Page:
We have a ton of threads where unfortunate folks have reported stolen phones. The suggestions thereafter vary from, what they should have done to what they should do. One being, report to the cops.
My question is, if you report to the cops, what documents do you need? I bought my HTC One X and Motorola Droid Razr in India so I have original boxes but not the receipts (proof of purchase, if you would like to call it that way). Will that be a deal breaker?
Not that I am planning to get my phones stolen but when you are out shopping or something, esp. with a child with special needs, phone is not on your priority list (My iPod was stolen in a grocery store).
I would like to know if anybody has gone this route i.e. reporting to the cops, how do they handle it? This is in NY, if it matters (not NYC).
Thanks in advance.
(Note to Mods - Pls feel free to move this to appropriate section. I wasn't too sure where to post.)
Last edited by deltaforce; February 16th, 2013 at 07:31 AM.
Reason: Added Note
If you have insurance, you'll need a police report to be able to collect on it. You don't need to bring any documents unless you see someone using your phone, and need to convince a beat cop to arrest the person, or at least take the phone from them. When filing a police report, you should have the make, model, serial number and/or ESN of the phones, and a basic description of each phone and any accessories. If you haven't already had your phone numbers moved to other phones, include that in the report as well.
You may never see that phones again, but then again you might get lucky. If they do recover the phones, you should bring the boxes (I assume they have the serial numbers on the boxes?) as evidence that you had possession of the phones first. That may or may not be enough, but it's a lot better than nothing.
The first thing I'd do is notify my carrier and the police ASAP. You never know, the local police department might have a new gadget to track cellphones, and be looking for a case to try it out on. You'll never know until you try.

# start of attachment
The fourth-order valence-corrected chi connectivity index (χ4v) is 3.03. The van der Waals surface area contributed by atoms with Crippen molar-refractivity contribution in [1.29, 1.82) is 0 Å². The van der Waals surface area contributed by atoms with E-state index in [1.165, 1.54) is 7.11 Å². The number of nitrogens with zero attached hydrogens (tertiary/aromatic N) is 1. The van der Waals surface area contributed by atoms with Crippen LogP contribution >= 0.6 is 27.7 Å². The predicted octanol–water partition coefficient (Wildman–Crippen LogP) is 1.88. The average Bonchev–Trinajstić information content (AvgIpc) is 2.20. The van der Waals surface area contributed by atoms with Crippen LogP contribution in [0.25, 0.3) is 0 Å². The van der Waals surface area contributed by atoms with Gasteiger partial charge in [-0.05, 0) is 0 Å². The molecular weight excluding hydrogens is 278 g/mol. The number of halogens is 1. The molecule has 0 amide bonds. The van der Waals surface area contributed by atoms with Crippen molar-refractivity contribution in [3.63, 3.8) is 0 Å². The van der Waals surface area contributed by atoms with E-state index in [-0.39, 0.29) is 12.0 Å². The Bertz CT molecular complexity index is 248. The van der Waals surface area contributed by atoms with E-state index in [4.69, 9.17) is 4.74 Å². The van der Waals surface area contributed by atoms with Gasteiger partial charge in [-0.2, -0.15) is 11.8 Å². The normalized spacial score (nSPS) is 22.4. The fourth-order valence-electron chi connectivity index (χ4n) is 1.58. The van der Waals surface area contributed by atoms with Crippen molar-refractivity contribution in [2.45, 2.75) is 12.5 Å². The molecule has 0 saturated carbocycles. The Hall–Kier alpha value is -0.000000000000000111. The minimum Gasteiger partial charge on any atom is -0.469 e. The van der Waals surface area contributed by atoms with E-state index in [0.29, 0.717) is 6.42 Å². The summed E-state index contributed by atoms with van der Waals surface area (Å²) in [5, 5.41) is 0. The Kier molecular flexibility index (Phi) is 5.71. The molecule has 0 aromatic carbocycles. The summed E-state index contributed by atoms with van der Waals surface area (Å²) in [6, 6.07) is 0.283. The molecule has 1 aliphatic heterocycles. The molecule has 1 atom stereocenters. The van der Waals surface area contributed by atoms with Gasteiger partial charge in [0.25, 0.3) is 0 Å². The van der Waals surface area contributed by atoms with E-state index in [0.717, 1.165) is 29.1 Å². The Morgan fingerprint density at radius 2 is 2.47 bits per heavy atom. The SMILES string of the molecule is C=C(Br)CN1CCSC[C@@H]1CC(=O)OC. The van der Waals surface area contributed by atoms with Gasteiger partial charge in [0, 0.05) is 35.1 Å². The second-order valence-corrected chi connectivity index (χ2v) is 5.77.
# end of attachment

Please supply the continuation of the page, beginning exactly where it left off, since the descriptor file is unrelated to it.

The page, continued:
If they were in your car when they were taken, check with your auto insurer to see if you can make a claim under your car insurance policy. If you have homeowner's or renter's insurance, check to see if they cover it.
In the UK the first thing the police ask for is the IMEI. I know this from bitter experience
The police didn't ask me for any PoP and the insurance company just wanted details of what had happened and the police report number.
Of course, the irony is that phones are easily traceable but the police - and the networks - can't be arsed (OK, can't afford) to chase each theft up. I did some work for one of the networks and when my boss had his phone nicked, he had the network guys locate it, went to the house (with some imposing looking buddies) and got his phone back.
Can't help thinking that if the police ran a few operations to go around finding all stolen phones and arresting the theives, the theft rate would drop right off.
Actually I had a phone theft in the family a few years ago and the police specifically asked the network not to block for a few hours so they could try to trace the culprit. The clown who took the phone used it to call a number of his friends, who were not best pleased to receive a visit from the authorities.
It may be different if the victim is an adult, but in this case they definitely did act.
I worked in mall security and a lot of lacking in morals officers will pull the sim cards out or look through the phone of phones turned into lost and found. I keep my number on the lock screen just in case it ever winds up in a lost and found section with reward offer.
get a cloud service for storage like: Dropbox (check out my sig for free extra space for you and me)
create a special folder in that cloud.
then as you get new devices/electronics.. take a pic of the package and device and it's important information.
store it on that folder you created. now you will always have quick access to that info..
you can do same thing for Credit cards and other important passwords.
Dropbox is very secure...
Although I'd never ever use someone else's service to save stuff that can make me broke and have my identity stolen, I have gotten in the habit of taking lots of "family photos" of all of my possessions. I take close-ups and in situ photos (the latter being evidence that I have some costly stuff, and didn't sell any of it). Because I never seem to have space for a full time scanner, I just use my multi-megapixel camera to record my documents. On one hand it looks less tidy, on the other it's pretty good evidence that they're real paper documents.
When I had a big problem with getting parking lot dings, I would snap a photo every time I parked, so if I came back and found a dent, I could get a license plate. Like carrying an umbrella, it proved to a great way to ensure that I never needed to use the photos.